Once again, it is October, a time for scary movies and pumpkin-flavored everything whilst we try to forget the wintery inferno that swiftly approaches. But instead of the typical American fair that, while entertaining, has been overdone. I thought now might be a good year to look at other countries and see what awful, awful nightmares they have created. So, for this month, we will be looking at ghouls from across the globe, starting with our beloved neighbors to the north.
Let’s take a look at the Canadian zombie hit Pontypool.
You think that Canada would deal with zombie apocalypses with hockey sticks, maple syrup, and armies of mounties on moose. However, if this movie is to be believed, they are just as woefully unprepared as the rest of us. The tale begins with an early morning radio broadcast getting news of riots, the dead, and people randomly repeating words over and over until they turn into blood thirsty zombies that infect others or explode.
The film follows bitter radio DJ Grant Mazzy in the small, frozen tundra town of Pontypool, Ontario as he goes through a typical morning as a radio host. However, a zombie attack begins to form in the town, and no one knows how or why it started. Soon, however, the infecting device becomes clear — the English language. Where does it come from? Apparently, we never find out. Victims become stuck on words and phrases that soon consume them and turn them into mindless hosts of a virus looking for its new carrier. However, if they don’t, as happens to one of the studio aids named Laurel Ann (and a veteran, of course), they will explode in a bloody, gloppy mess. Grant and his producer Sydney try to find a way to survive locked up in the building as Pontypool ends up under government quarantine.
I have to give this movie a lot of credit for its immense creativity. The entire film (for the most part) takes place in a radio station where movement is limited but not totally claustrophobic. Having the disease that zombifies the living be a mental/linguistic one is unique, though one has to wonder if there’s some political commentary I’m just not getting about the tensions between English and French speaking Canadians. Then there are the creepy details from Ken the weatherman that add to the gravitas, like a grown adult speaking in a child’s voice, or massive crowds we never see while he’s hiding somewhere, wherein the tension mounts quickly and just a few words shift the entire mood of the film.
However, the ending leaves a bit to be desired. The implication is that a bomb goes off over or near the radio station, and we see scenes of the English speaking world becoming infected, along with Sydney and Grant going out into the world as super-stylized versions of themselves. Is it real? Did they survive, and if so, how? Still, forgiving the confusing ending, the rest of the narrative makes a lot of sense. The jokes are a little dry and dark, but it fits into place in a movie where every word you speak might literally drive you into bloody cannibalism.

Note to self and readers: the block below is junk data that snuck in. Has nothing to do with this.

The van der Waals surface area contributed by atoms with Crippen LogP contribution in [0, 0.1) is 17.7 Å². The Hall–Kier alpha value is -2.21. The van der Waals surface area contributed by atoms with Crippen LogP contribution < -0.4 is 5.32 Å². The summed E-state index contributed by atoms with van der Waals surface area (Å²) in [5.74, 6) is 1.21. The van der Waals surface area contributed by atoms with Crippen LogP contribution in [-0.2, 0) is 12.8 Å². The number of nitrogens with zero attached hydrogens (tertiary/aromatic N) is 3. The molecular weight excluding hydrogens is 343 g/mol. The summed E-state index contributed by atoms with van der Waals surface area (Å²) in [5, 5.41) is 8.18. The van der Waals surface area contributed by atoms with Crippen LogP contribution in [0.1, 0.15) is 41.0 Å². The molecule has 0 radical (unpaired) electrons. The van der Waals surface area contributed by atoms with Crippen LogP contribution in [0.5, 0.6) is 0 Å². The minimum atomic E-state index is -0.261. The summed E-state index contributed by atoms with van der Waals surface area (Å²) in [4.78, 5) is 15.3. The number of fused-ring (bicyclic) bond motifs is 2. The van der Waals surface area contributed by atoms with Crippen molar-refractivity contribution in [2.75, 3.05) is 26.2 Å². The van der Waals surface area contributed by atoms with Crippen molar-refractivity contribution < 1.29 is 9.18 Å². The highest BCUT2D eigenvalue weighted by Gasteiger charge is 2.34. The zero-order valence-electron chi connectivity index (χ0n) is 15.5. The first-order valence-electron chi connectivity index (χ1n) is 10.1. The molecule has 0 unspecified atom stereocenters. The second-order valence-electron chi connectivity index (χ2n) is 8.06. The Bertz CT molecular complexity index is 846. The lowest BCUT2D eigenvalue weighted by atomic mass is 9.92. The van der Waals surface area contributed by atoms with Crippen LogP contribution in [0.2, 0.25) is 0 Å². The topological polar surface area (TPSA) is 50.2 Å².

The acting overall is strong on all fronts. Stephen McHattie as DJ Grant is a lot of fun to watch, with his gruff and sometimes cruel demeanor, while Lisa Houle as Sydney Briar does very much remind me of a radio producer — annoyed, overworked and just trying to keep her shit together. Laurel Ann is played by Georgina Reilly, the war veteran whose sweet and down to earth demeanor makes her the best of the radio trio, which only makes her demise all the sadder. My hands-down favorite in the cast, however, is Rick Roberts, who plays weatherman Ken. To have to act without visuals in front of you, especially when you have to be scared, that takes a lot of talent.
In terms of cinematography, I have to hand it to this indie film, it looks damn good. The radio set has a dark and dim light that adds to the suspense and danger. The music is standard horror fair, and the zombies follow that same tried and true look of graying skins and lots of blood. I will say in the beginning, there’s a lot that need to be tackled with and for that, the pacing really suffers.
In the end, Pontypool provides the world with a new kind of zombie film — one more focused on suspense and tension than blood and guts (though there’s plenty there if you want that too). If you’re looking for a funny, smart, and kind of Shaun of the Dead style walking dead flick to pick up this Halloween, consider this little film from the land of maple leaves.
– Great and creative story.
– Good acting.
– Good cinematography.
– Weird ending.
– Some parts felt a little drawn out.
– Zombies could have been more creative.